The government's serious violence strategy named county lines among the drivers of increasing stabbings and shootings across England and Wales.

Between 2014/15 and 2016/17, homicides where either the victim or suspect were known to be involved in using or dealing drugs increased from 50 per cent to 57 per cent.

A squeeze on police and local authorities is hampering the response
A squeeze on police and local authorities is hampering the response (PA)

There is no set protocol for responding to a child found working on county lines, meaning police officers must choose whether to arrest them, refer them to the national referral mechanism for modern slavery or let them go in each case.

The inconsistencies mean the scale of the problem, and the number of children involved is unknown.

Researchers said the squeeze on resources across police, local authorities and other services was also hampering the response.

One social worker said children who would have been given support a couple of years ago “no longer meet the threshold because we don’t have the funds to support them” and a police officer said youth services' outreach work had been withdrawn in their area because of funding.

There is additional concern authorities do not understand the “very serious level of risk facing children involved in and trying to exit county lines”.

Confiscating a child's stash of drugs for example, can cause them to be physically punished or put at greater risk by being forced to work off a “debt” to cover the loss. Or if they are released without charge by the police, they may be viewed as a snitch.

St Giles Trust called for housing, education and health authorities to take greater responsibility for protecting affected children.

It also called for British Transport Police officers to help identify more children using train, bus and coach services to carry drugs and money, who are frequently travelling without a ticket or at a time when they should be in school.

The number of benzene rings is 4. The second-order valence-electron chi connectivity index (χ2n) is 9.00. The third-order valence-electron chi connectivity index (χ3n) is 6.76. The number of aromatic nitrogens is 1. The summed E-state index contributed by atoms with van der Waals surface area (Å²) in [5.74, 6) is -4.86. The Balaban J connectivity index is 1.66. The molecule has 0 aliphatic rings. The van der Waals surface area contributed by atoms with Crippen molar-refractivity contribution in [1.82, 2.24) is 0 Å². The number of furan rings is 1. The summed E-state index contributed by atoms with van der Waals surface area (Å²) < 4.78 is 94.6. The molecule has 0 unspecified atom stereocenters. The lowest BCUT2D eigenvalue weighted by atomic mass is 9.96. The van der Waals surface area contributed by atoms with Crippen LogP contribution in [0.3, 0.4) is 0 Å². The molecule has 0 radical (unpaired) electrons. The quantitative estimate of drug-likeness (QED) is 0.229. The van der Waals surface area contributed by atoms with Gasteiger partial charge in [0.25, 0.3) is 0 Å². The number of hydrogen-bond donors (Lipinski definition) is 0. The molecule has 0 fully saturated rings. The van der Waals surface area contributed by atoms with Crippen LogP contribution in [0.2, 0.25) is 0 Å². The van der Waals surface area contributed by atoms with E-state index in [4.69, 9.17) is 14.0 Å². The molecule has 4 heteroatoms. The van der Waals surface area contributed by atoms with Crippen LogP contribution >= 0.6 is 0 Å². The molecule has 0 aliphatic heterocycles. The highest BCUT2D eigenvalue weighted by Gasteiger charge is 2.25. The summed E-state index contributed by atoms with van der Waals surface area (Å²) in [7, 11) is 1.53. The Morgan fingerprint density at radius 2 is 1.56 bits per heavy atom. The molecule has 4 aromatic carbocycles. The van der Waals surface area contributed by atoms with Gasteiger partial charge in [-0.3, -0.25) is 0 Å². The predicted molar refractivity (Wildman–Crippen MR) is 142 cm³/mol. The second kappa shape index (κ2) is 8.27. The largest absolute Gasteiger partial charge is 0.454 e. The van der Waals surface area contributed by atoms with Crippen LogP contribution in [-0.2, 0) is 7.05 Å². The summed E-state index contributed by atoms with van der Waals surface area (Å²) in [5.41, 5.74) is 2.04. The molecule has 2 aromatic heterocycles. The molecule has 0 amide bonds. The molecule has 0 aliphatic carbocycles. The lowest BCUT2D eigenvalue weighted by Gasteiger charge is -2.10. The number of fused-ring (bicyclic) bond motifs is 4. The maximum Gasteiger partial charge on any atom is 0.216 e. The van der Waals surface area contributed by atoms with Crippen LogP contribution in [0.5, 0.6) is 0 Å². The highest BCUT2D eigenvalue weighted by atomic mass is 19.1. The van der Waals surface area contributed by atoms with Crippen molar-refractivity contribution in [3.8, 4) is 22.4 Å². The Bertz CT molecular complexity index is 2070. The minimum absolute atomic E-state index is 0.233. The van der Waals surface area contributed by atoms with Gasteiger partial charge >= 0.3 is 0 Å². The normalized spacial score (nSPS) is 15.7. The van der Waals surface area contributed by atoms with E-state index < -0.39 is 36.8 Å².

But researchers found the problem is ultimately being driven by the “continuing and growing demand for drugs”, with some contributors blaming reductions in addiction services and others calling for the government to consider forms of decriminalisation.

The Home Office has funded a pilot on responding to county lines dealing in Kent, which saved police more than £270,000 over six months.

St Giles Trust, which delivered specialist support in the project, said missing children episodes reduced dramatically and some teenagers stopped dealing and returned to education.

The report came weeks after the government launched a new £3.6m National County Lines Coordination Centre, made up of experts from police forces, organised crime units and the National Crime Agency.

They are working to build up intelligence on the complexity and scale of the threat, which is also linked to sexual exploitation.

A government spokesperson said the centre “will strengthen the law enforcement response to this issue and enable police forces to work together to tackle a crime that crosses regions and demands a multi-agency approach”.

“Schools, colleges and pupil referral units all have a legal duty to safeguard children, and we have begun an externally led review on exclusions to explore why some groups of children are more likely to be excluded than others,” he added.

“We are also reforming alternative provision to make sure that children who aren’t in mainstream schools receive a high-quality education which allows them to succeed and fulfil their potential.”